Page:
OAKLAND, Calif. — This city became the first to tell a cable company it must agree to recognize a union based on card check when the City Council late last month passed an ordinance requiring city franchise holders to accept the procedure. After the vote, Comcast, a company the Communications Workers of America (CWA) says consistently violates workers’ rights, said it would reject a carefully negotiated agreement extending its franchise to provide cable services in the city for 13 years.
The ordinance the City Council approved Feb. 21 says the city needs to lessen the risk of strikes, boycotts and other labor actions that could harm its economic interests by requiring “franchises in which the city has a proprietary interest” to “agree to non-confrontational and expeditious procedures” for workers to indicate their wishes about union representation.
At the same time, the Council approved the proposed franchise agreement.
Though other communities are exploring similar measures, the Oakland ordinance is the first in the nation to affect a cable company, said CWA Cable Field Coordinator Lisa Morowitz. “I don’t see why other cities wouldn’t pass similar measures” designed to protect their financial interests, she added.
Morowitz noted that similar ordinances exist in other industries, and many employers have voluntarily agreed to card check procedures.
Though the company claimed aspects of the scuttled pact had become outdated since talks started three years ago, Comcast’s action was criticized by CWA’s national President Larry Cohen as an attempt to strong-arm Oakland into dropping the protections for consumers and workers.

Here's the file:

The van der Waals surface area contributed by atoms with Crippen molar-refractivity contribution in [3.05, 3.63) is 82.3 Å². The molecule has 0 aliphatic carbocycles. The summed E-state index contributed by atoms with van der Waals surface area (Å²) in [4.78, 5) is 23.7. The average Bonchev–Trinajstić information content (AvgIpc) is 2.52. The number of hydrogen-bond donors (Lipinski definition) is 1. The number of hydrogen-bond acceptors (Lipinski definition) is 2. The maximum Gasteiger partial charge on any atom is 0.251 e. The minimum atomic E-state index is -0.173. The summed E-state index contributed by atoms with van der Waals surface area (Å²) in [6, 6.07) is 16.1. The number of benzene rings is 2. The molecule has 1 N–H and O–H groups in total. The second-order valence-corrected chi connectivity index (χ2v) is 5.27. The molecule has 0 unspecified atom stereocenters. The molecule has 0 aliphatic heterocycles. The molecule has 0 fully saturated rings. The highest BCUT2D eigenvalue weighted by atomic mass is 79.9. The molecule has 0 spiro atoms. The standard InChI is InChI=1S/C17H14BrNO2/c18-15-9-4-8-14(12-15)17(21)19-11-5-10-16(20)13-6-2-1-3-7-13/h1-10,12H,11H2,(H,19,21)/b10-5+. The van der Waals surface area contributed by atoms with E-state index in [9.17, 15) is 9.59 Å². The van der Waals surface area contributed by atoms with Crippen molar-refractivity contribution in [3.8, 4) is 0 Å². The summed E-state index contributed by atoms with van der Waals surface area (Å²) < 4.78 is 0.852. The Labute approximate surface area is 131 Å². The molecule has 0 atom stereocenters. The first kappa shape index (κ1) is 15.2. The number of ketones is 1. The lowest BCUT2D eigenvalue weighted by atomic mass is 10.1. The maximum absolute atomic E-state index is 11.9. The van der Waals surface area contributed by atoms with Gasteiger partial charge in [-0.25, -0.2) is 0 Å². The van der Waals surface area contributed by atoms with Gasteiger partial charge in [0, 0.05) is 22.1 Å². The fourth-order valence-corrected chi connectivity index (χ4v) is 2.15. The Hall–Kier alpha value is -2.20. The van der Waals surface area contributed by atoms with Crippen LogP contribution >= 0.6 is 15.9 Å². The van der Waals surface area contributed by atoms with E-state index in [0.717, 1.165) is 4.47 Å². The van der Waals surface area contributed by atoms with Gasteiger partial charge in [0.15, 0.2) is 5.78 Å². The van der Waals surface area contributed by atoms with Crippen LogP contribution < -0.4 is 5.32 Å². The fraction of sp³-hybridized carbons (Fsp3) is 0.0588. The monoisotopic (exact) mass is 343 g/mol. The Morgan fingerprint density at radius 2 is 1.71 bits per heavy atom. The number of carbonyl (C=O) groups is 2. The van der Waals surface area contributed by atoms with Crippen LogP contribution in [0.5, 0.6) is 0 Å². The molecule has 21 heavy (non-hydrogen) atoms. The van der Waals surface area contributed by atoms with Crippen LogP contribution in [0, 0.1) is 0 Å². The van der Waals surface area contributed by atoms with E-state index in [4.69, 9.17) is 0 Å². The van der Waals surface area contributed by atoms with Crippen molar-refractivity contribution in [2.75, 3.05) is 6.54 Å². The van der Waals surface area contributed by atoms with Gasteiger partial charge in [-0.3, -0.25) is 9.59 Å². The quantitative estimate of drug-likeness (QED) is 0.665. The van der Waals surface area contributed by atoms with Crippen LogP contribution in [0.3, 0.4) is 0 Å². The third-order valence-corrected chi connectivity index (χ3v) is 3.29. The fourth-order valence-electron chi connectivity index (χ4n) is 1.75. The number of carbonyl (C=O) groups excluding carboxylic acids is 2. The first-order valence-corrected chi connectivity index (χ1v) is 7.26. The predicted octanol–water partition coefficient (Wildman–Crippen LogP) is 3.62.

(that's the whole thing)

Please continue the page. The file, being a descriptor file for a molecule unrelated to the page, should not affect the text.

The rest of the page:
“Comcast has been demonstrating just this kind of confrontation in its relations with communities and workers across the country,” Cohen told reporters during the AFL-CIO Executive Council meeting in San Diego late last month. “Workers at Comcast locations nationwide have been illegally fired, harassed, wrongly disciplined, denied promotions, and denied benefits provided to workers at nonunion locations,” he added.
Under the agreement, Comcast was also to build a $17.4 million network expanding educational and public access options to city and school buildings, adding a portion of the cost to subscribers’ bills.
Late last year, Comcast fired dispatcher William Goodo, a 10-year worker who testified before the Council about the company’s heavy-handed attacks on its workers in Oakland.
The union is urging calls to Comcast’s East Bay Vice President Hank Fore, at (510) 567-9301, protesting Goodo’s firing and Comcast’s anti-worker stance.